CMR plays an important role in follow up by detecting changes in the ventricular volume and function over time in patients with CCTGA with failure of the systemic morphological RV.5   As depicted in our case, the patient developed a severe decrease of the RV function (systemic ventricle), with clinical symptoms of CHF and was referred for cardiac transplantation.  CMR also plays a role in the post-operative follow up of patients with CCTGA to screen for surgical complications and sequelae. In our case, the patient developed severe pulmonic regurgitation and LV dysfunction, likely as sequelae of VSD repair.

As compared to cardiac CT, CMR can be used in serial studies to evaluate complex congenital heart disease without exposing young patients to repeated doses of ionizing radiation and contrast.

In patients with advanced complex CHD, late gadolinium enhancement can be used to detect myocardial fibrosis, which has been shown to be associated with right ventricular dysfunction. However, this could not be performed in our patient due to the development of severe nausea after administration of intravenous gadolinium.6

References:

1. Ferencz C, Rubin JD, McCarter RJ, Brenner JI, Neill CA, Perry LW, Hepner SI, Downing JW. Congenital heart disease: prevalence at livebirth. The Baltimore-Washington Infant Study. Am J Epidemiol 121(1):31-6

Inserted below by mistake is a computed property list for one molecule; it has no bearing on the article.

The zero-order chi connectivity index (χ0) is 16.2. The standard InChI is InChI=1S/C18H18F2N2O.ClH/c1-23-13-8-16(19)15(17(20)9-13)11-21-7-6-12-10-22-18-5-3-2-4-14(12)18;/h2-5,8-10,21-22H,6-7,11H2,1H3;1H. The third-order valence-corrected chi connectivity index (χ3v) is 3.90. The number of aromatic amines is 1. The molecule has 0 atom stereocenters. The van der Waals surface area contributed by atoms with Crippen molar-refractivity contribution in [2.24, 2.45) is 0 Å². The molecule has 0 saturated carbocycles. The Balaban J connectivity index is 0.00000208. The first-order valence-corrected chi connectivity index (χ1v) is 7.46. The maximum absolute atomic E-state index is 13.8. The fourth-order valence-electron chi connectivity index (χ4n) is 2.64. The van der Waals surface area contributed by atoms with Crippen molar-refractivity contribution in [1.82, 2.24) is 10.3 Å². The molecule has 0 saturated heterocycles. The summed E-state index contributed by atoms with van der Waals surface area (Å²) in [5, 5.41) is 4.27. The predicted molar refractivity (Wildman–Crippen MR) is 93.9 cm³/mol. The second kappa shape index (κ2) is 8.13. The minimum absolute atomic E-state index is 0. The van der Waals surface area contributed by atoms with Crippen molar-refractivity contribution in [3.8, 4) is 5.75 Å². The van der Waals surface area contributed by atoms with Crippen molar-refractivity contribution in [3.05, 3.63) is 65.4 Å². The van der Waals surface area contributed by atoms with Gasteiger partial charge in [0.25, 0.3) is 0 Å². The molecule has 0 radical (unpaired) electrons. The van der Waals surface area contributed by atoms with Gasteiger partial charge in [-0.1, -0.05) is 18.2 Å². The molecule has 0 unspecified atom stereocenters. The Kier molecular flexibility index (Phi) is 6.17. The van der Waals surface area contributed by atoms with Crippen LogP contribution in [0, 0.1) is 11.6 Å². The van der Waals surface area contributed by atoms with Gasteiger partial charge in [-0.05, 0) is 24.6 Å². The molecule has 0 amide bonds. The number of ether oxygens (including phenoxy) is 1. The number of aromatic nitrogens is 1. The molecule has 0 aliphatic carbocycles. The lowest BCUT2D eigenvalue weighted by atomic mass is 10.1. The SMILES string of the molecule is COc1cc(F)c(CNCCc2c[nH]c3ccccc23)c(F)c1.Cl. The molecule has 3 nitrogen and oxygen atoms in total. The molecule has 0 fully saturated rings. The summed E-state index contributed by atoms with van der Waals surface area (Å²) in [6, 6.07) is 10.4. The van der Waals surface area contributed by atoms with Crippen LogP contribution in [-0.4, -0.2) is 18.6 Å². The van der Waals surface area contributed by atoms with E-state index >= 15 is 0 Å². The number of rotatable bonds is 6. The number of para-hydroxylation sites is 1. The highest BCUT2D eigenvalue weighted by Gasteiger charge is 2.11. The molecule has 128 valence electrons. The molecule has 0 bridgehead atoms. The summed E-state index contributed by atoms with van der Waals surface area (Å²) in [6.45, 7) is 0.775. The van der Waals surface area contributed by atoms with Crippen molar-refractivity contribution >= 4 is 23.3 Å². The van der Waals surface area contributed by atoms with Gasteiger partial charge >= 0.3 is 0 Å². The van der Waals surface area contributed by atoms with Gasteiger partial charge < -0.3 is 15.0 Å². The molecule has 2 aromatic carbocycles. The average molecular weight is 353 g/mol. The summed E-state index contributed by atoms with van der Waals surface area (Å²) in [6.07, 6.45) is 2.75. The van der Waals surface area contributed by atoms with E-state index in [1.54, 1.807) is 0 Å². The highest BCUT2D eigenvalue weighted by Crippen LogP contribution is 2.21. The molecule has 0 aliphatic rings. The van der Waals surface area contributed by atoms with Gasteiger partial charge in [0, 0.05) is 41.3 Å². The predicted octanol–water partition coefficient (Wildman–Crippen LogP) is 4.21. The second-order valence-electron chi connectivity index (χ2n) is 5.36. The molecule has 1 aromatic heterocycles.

2. Warnes CA. Transposition of the great arteries. Circulation 2006;114:2699-2709        

3. Dyck JD, Atallah J: Congenitally Corrected Transposition of the Great Arteries. In: Moss and Adams’ Heart Disease In Infants, Children, and Adolescents Including The Fetus and Young Adult, seventh edition, Philadelphia: Lippincot Williams & Wilkins, 2008, pp. 1087-1100.

 4. Malhotra SP, Reddy VM, Qiu M, Pirolli TJ, Barboza L, Reinhartz O, Hanley FL. The hemi-Mustard/bidirectional Glenn atrial switch procedure in the double-switch operation for congenitally corrected transposition of the great arteries: rationale and midterm results. J Thorac Cardiovasc Surg 2011 Jan;141(1):162-70

5. Bremerich J, Wyttenbach R, Buser P T, Higgins CB: Cardiovascular Magnetic Resonance in Complex Congenital Heart Disease. In: Warren J. Manning, MD, Dudley J. Pennell, MD, Cardiovascular Magnetic Resonance second edition, Philadelphia: Saunders, 2010, pp. 408-419.

6. Babu-Narayan SV, Goktekin O, Moon JC, Broberg CS, Pantely GA, Pennell DJ, Gatzoulis MA, Kilner PJ. Late gadolinium enhancement cardiovascular magnetic resonance of the systemic right ventricle in adults with previous atrial redirection surgery for transposition of the great arteries. Circulation 2005 Apr 26;111(16):2091-8

COTW handling editor: Sylvia Chen